Eternal Atake is able to support and channel all this excitement because it’s a great album. It’s a wild ride, a restlessly inventive and silly piece of cultural flotsam. It radiates joy and anxiety, twisting those two things together so forcefully that the two emotions become one. To even talk about why Eternal Atake works, how it fits into this moment, we have to talk about all the things that it’s not. Eternal Atake is not, for instance, a piece of premeditated A&R’ed-to-death hit-chasing, an impulse that’s plagued many of Uzi’s peers. Uzi is a big-name guest rapper these days, but he doesn’t work with any other big-name guest rappers on Eternal Atake. (The only guest is post-soul whisperer Syd, who duets with Uzi on “Urgency.”) And Uzi’s not capitulating to rap trends, either. Instead, he’s shaping and internalizing those trends — trends he had a hand in popularizing in the first place — and making them his own.
On paper, maybe Eternal Atake is a self-important and indulgent concept album. The accompanying Close Encounters-ass short film implies a vague storyline about cults and aliens. Uzi has said on Twitter that the album divides up into three parts, one for each of his loosely defined alter-egos. But one of the great things about Eternal Atake is that Uzi never smashes us over the head with those themes. It’s plenty easy to hear Eternal Atake without having any idea of how Uzi has planned it out. Instead, that concept imposes structure and makes Eternal Atake a whole lot more listenable than it might’ve otherwise been.
Consider: The album’s opening salvo, dedicated to Uzi’s aggressively arrogant Baby Pluto persona, is all puffed-up shit talk. In practice, that means we get six songs of Uzi just rapping hard, attacking beats like the jagged piano-banger “Silly Watch.” Then, when that initial adrenaline rush starts to fade, Uzi switches up for the dazed melodies and heart-struck sentiments of his Renji alter-ego. And then he leaves that for the slippery confidence of just plain Lil Uzi Vert. You don’t have to actually know any of this, or what it means. You can intuit it. It means the album is constantly moving, transitioning from one feeling to the next.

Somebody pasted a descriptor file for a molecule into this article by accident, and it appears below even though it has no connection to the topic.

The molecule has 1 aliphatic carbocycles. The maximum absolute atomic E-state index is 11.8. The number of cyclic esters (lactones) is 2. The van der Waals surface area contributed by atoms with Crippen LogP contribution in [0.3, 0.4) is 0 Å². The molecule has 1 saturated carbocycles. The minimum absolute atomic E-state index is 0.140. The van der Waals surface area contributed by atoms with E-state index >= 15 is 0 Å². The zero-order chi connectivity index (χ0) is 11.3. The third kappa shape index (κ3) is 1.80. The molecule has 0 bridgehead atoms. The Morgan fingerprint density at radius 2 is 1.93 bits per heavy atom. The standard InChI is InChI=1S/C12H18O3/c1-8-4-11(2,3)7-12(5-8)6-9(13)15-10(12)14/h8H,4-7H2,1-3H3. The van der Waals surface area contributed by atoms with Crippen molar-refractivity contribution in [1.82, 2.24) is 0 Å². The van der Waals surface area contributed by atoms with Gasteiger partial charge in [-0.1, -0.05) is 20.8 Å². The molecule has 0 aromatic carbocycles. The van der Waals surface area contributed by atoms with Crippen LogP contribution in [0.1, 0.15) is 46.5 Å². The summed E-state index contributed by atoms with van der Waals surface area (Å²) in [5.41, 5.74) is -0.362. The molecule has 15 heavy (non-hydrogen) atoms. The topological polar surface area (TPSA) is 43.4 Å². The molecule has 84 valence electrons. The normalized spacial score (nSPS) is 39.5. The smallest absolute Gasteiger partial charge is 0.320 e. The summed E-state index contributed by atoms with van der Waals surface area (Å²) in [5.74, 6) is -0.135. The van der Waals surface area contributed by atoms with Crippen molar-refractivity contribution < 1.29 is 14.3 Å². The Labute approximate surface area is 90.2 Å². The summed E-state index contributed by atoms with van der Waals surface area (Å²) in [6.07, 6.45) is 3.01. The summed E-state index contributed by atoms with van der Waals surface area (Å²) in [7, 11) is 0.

The transitions aren’t abrupt. Uzi knows how to use his voice, and in all three of his guises, he twists it into different directions. He raps in a quick double-time skitter, finding different flows without losing the pocket of his beat. But he also lights on tiny, appealing melodies. Uzi learned a lot from Young Thug in the way he can make stream-of-consciousness chatter work as uncanny, half-conscious songcraft. Once upon a time, I found Uzi’s squeak of a voice irritating as hell. I’ve adapted. Maybe it’s Stockholm syndrome. Maybe it’s just familiarity. Or maybe it’s the way Uzi has gotten better at setting that voice against the bass-heavy hums of the beats that he likes.
Crucially, Eternal Atake dedicates itself completely to Uzi’s own personal aesthetic. That aesthetic has some of the same roots as what Uzi’s peers are doing, but it’s distinct, too. There are big-name producers on Eternal Atake, but they’re subsumed into the storm of it all. There are some left-field names in there, too. Chief Keef, whose own productions are so strange and fascinating, gets his first-ever major-label beat placement in the form of “Chrome Heart Tags,” a gasping new-age cloud-rap track. The astral-gospel “Prices” instrumental, meanwhile, comes from relative newcomer Harold Harper and from festival-dance trickster Cashmere Cat. Most of the album’s beats come from different members of Working On Dying, a Philadephia collective that’s been working with Uzi for years. Their aesthetic — something like a mid-’90s Sega-game soundtrack, chopped up and fed through a subwoofer and blared in your groggy and disoriented face in the middle of the night — is Uzi’s aesthetic.